Astronomy and Astrophysics, volume 563A, 35-35 (2014/3-1)
Exploring the magnetic field complexity in M dwarfs at the boundary to full convection.
SHULYAK D., REINERS A., SEEMANN U., KOCHUKHOV O. and PISKUNOV N.
Abstract (from CDS):
Magnetic fields play a pivotal role in the formation and evolution of low-mass stars, but the dynamo mechanisms generating these fields are poorly understood. Measuring cool star magnetism is a complicated task because of the complexity of cool star spectra and the subtle signatures of magnetic fields. Based on detailed spectral synthesis, we carry out quantitative measurements of the strength and complexity of surface magnetic fields in the four well-known M dwarfs GJ 388, GJ 729, GJ 285, and GJ 406 that populate the mass regime around the boundary between partially and fully convective stars. Very high-resolution (R=100000), high signal-to-noise (up to 400), near-infrared Stokes I spectra were obtained with CRIRES at ESO's Very Large Telescope covering regions of the FeH Wing-Ford transitions at 1µm and NaI lines at 2.2µm. A modified version of the Molecular Zeeman Library (MZL) was used to compute Lande g-factors for FeH lines. We determined the distribution of magnetic fields by magnetic spectral synthesis performed with the Synmast code. We tested two different magnetic geometries to probe the influence of field orientation effects. Our analysis confirms that FeH lines are excellent indicators of surface magnetic fields in low-mass stars of type M, particularly in comparison to profiles of NaI lines that are heavily affected by water lines and that suffer problems with continuum normalization. The field distributions in all four stars are characterized by three distinct groups of field components, and the data are consistent neither with a smooth distribution of different field strengths nor with one average field strength covering the full star. We find evidence of a subtle difference in the field distribution of GJ 285 compared to the other three targets. GJ 285 also has the highest average field of 3.5kG and the strongest maximum field component of 7-7.5kG. The maximum local field strengths in our sample seem to be correlated with rotation rate. While the average field strength is saturated, the maximum local field strengths in our sample show no evidence of saturation. We find no difference between the field distributions of partially and fully convective stars. The one star with evidence of field distribution different from the other three is the most active star (i.e. with X-ray luminosity and mean surface magnetic field) rotating relatively fast. A possible explanation is that rotation determines the distribution of surface magnetic fields, and that local field strengths grow with rotation even in stars in which the average field is already saturated.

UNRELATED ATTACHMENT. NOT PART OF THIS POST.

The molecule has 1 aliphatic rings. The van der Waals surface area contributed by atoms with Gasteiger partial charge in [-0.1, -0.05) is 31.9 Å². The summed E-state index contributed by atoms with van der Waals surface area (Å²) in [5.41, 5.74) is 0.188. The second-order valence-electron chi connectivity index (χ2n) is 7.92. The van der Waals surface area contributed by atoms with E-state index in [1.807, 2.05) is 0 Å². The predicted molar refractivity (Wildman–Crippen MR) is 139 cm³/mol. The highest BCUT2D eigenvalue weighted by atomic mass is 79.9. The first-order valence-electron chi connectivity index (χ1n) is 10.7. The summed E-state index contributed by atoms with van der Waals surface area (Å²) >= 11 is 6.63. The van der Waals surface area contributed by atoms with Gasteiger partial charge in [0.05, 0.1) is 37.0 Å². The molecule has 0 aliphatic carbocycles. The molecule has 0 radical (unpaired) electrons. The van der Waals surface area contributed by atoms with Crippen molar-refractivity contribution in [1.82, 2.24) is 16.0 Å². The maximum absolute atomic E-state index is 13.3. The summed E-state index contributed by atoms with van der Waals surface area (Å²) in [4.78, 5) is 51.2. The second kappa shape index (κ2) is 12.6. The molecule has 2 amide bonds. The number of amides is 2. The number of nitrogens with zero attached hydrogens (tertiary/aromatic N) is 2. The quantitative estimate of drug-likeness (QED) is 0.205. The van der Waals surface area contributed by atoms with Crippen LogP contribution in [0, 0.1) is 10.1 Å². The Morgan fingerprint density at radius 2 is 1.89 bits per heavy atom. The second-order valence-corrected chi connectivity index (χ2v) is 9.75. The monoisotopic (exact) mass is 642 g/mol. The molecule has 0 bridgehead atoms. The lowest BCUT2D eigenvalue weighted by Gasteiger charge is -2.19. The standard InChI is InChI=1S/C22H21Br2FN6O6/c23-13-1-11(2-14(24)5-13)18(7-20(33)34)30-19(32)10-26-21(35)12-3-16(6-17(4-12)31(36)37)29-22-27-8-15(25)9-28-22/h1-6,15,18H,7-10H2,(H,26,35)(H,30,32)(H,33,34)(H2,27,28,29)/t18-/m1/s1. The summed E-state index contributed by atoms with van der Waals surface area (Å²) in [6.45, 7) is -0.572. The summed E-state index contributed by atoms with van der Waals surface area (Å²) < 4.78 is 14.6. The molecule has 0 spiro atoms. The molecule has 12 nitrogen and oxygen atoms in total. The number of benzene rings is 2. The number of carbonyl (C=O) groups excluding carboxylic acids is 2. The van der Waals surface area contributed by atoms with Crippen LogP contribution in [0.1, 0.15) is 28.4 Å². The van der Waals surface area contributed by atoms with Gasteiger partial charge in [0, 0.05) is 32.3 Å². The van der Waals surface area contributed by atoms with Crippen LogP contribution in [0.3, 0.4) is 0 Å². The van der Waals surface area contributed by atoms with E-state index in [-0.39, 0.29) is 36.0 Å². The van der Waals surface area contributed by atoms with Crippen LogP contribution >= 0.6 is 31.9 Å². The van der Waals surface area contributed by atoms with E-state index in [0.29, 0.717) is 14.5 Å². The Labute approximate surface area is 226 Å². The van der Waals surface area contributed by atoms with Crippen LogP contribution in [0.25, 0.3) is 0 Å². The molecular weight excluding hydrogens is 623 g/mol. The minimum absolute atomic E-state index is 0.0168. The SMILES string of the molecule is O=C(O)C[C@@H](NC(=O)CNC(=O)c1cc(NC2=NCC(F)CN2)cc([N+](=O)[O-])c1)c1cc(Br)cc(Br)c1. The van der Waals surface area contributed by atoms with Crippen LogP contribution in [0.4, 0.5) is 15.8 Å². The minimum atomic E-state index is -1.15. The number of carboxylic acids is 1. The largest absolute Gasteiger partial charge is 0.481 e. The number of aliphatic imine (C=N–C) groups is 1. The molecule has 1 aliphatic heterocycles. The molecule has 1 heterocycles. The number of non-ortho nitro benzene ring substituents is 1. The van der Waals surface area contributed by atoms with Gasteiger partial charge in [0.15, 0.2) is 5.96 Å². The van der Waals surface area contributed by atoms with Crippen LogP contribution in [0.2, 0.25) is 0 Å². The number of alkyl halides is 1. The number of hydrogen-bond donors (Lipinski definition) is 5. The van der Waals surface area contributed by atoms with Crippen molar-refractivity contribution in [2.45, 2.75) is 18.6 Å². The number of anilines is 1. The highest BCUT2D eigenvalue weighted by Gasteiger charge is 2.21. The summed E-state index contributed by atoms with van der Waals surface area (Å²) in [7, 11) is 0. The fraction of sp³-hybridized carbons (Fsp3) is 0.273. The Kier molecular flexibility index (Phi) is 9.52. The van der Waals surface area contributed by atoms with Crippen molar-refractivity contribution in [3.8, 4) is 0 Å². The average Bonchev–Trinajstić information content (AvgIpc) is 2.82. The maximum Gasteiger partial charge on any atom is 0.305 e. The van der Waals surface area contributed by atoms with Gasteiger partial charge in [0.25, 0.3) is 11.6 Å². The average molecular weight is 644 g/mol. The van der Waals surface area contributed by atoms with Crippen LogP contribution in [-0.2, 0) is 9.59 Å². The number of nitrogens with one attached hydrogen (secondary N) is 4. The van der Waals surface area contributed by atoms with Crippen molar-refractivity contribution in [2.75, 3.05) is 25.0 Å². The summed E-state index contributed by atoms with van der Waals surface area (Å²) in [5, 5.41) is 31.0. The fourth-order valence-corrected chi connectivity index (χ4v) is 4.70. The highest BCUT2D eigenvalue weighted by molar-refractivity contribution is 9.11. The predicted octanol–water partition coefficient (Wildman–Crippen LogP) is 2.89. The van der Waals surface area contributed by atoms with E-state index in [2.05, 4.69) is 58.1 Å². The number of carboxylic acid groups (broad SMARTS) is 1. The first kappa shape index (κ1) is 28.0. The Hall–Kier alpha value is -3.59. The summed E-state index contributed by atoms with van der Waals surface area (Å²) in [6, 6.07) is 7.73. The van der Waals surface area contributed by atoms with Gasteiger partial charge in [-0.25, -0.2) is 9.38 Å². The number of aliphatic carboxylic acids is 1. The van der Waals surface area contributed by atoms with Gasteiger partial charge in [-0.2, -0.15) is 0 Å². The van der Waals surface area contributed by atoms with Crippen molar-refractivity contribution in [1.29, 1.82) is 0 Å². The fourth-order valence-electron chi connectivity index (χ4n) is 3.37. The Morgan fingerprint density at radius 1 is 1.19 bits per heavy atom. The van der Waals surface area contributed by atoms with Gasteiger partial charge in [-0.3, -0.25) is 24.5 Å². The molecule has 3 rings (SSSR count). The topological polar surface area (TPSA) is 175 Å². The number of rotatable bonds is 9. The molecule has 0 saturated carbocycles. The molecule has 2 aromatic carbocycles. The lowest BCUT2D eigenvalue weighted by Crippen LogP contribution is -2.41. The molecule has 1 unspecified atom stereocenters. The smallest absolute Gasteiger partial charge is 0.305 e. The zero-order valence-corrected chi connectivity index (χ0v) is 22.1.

stars: atmospheres - stars: low-mass - stars: magnetic field